It’s important to make sure you will not be paying more over the life of the loan by giving in to the temptation of a longer-term. Stretching out the terms of your car loan can make it appear as though you are saving money, but add in all of the interest that will accrue and you’ll be paying out more than you were formerly!

 

When I refinanced my auto loan I made it a point to keep my term exactly the same to avoid adding extra time and money.

 

Opting for a shorter term will save you the most money but your payment will likely increase since you’re paying off the loan in a shorter amount of time. If you’re not financially prepared to take on a larger payment, stick with your current term.

 

Additional posts to check out next:

7 Effortless Ways to Save Money on Clothes – And Save Thousands!

4 Crazy Simple Ways to Reduce Monthly Expenses – I Found an Extra $350!

How to Negotiate a Salary as a Beginner– and Win as a Woman!

5 Painless Ways to Pay Off Credit Card Debt on a Low Income

11 Easy Frugal Living Tips to Save Money – I Saved $800 Per Month!

How to Save Money on Groceries – 13 Tips to Cut Your Grocery Budget!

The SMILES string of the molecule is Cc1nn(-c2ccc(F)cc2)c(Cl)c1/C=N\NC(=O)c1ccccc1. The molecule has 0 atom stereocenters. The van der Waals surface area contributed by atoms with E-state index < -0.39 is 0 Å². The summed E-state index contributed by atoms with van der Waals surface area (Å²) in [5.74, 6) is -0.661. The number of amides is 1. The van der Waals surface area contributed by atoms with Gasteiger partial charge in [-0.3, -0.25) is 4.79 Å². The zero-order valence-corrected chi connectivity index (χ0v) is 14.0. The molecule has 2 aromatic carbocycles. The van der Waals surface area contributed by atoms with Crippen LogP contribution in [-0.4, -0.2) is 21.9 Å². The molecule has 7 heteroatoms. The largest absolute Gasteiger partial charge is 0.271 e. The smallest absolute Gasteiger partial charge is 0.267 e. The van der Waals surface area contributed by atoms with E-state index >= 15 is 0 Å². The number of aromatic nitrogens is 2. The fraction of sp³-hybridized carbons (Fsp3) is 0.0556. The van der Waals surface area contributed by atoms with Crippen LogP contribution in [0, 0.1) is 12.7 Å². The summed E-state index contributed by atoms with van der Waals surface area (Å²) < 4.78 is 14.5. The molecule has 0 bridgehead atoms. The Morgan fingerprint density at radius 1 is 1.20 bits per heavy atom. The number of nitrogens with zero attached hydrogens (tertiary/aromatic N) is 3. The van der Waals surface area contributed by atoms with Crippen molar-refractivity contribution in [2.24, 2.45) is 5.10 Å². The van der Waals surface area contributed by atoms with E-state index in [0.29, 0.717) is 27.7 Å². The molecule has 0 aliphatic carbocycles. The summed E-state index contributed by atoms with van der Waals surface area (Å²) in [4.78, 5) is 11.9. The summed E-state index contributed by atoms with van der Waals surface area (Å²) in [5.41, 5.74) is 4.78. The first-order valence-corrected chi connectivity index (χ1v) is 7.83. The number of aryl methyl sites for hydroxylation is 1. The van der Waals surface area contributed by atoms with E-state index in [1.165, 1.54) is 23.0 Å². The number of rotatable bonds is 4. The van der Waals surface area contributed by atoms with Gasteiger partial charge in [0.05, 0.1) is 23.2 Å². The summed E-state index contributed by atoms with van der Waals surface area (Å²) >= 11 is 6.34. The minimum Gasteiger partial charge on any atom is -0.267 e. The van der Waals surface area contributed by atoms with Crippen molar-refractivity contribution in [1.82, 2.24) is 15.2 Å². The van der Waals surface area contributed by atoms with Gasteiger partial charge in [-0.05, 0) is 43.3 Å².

So, What’s a Sinking Fund? + Why You Need One!

How to Pay off Debt as a Single Mom. Even on a Low Income!

 

Pay more than the regular payment

To take full advantage of your new interest rate, always seek to pay more than your regular payment. Whether it’s an extra $10 or $200, this will help to cut down on interest charges thus knocking down your principal balance faster.

 

While I was paying off credit card debt, I applied an extra $30 or so because it was all I could afford at the time. This small amount made a world of difference.

 

Since I was able to snag a 2.19% interest rate, applying this extra $30 kept my interest under $20!

 

Break up your payment into two

If your lender allows, take your auto loan payoff up a notch by making bi-weekly payments. When you break up your payment you help to reduce the amount of interest accruing and wind up making an extra payment each year!